Transistor as a Switch

Transistor as a Switch

We all know that a transistor has 4 regions of operation, in which Active, Cutoff and Saturation are commonly used. A transistor works in active region when worked as an Amplifier. When a transistor works as a Switch it works in Cutoff and Saturation Regions. In the Cutoff State both Emitter Base Junction and Collector Base junctions are reverse biased. But in saturation region both junctions are forward biased. Switch is a very useful and important application of transistors. In most digital IC’s transistors will work as a switch to make power consumption very low. It is also a very useful circuit for an electronics hobbyist as it can be used as a driver, inverter etc..

Circuit Diagram – Transistor as a Switch

Transistor as a Switch Circuit Diagram

Transistor as a Switch Circuit Diagram

From the above circuit we can see that the control input Vin  is given to base through a current limiting resistor Rb and Rc is the collector resistor which limits the current through the transistor. In most cases output is taken from collector but in some cases load is connected in the place of Rc.

  • ON  =  Saturation
  • OFF = Cutoff

 Transistor as a Switch – ON

Transistor as a Switch ON

Transistor as a Switch ON

Transistor will become ON ( saturation ) when a sufficient voltage V is given to input. During this condition the Collector Emitter voltage Vce will be approximately equal to zero, ie the transistor acts as a short circuit. For a silicon transistor it is equal to 0.3v. Thus collector current Ic = Vcc/Rc will flows.

Transistor as a Switch – OFF

Transistor as a Switch OFF

Transistor as a Switch OFF

Transistor will be in OFF ( cutoff ) when the input Vin equal to zero. During this state transistor acts as an open circuit and thus the entire voltage Vcc will be available at collector.


Collector Current, Ic = ßIb + Iceo

where ß is the gain in common emitter configuration and lceo is the leckage current.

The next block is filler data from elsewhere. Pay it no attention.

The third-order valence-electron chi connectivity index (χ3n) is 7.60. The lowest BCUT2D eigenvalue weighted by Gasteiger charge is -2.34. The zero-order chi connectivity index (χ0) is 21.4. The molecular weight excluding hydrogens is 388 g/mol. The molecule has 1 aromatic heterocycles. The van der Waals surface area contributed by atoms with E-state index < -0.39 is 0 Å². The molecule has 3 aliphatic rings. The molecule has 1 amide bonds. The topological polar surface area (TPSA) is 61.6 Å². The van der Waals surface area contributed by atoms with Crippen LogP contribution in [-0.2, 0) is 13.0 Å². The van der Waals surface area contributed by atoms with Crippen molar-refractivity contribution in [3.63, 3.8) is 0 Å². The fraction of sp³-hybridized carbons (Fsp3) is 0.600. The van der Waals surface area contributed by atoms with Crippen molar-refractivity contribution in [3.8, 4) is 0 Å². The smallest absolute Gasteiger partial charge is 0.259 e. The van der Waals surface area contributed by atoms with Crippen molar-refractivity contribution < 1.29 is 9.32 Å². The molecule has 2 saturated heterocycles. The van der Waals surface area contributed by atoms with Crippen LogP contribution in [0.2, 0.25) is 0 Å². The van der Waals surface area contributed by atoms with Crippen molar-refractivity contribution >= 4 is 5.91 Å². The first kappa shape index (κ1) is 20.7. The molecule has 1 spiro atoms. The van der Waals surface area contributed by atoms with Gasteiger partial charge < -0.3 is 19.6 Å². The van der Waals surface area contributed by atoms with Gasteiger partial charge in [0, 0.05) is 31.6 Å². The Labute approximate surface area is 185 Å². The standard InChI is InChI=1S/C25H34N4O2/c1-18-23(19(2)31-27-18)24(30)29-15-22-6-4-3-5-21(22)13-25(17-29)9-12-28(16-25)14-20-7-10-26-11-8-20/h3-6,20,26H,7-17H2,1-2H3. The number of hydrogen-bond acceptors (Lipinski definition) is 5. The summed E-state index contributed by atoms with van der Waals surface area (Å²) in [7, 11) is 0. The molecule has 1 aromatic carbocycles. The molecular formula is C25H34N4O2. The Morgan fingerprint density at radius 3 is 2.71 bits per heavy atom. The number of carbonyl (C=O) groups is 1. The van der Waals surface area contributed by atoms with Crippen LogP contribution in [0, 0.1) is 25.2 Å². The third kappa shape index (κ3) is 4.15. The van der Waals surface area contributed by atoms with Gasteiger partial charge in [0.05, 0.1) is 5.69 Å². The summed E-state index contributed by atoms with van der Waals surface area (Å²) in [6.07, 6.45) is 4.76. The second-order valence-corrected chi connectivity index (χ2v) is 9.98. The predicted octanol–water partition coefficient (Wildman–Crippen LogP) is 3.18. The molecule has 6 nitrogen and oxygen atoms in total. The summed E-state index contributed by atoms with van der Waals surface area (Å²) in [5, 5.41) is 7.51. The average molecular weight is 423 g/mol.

Leackage current, Iceo can be neglected, so

Ib = Ic/ß

When the transistor is ON ( saturation region ), the collector emitter voltage Vce is approximately equal to zero. For a silicon transistor it usually 0.3v. So collector current Ic can be written as,

Ic = (Vcc – Vce)/Rc, which is the maximum Ic that can flow through the circuit.

Ic = Vcc/Rc, since Vce is less than 0.3V.

To keep transistor in saturation enough base current Ib must flow. The minimum base current can be find out from the equation Ib = Ic/ß

To ensure that the transistor is in saturation we will take Ib’ = 10Ib

So Rb = (Vin – Vbe)/Ib’ 

Note : In the case of a PNP transistor just replace GND with Vcc , Vcc with GND and the transistor will be ON when the input voltage Vin is LOW.

Different Ways of Connecting Loads

Load can be connected to transistor in different ways, some of them are shown below.

Transistor as a Switch Different ways of connecting Loads

Transistor as a Switch Different ways of connecting Loads

In the case of inductive loads such as Relay a freewheeling diode should be connected in parallel to it.

Calculate Base Resistance Value


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Comment (1)

  • Rémi Ritow

    It’s for hobbyist ? I thought that, even if it’s a simple circuit, it leads to osscilators, digital circuits and to assembly language. It seems to be learned by future professional. I hope so.

    I love this post undoubtely, anyway.

    July 31, 2017 at 1:34 am

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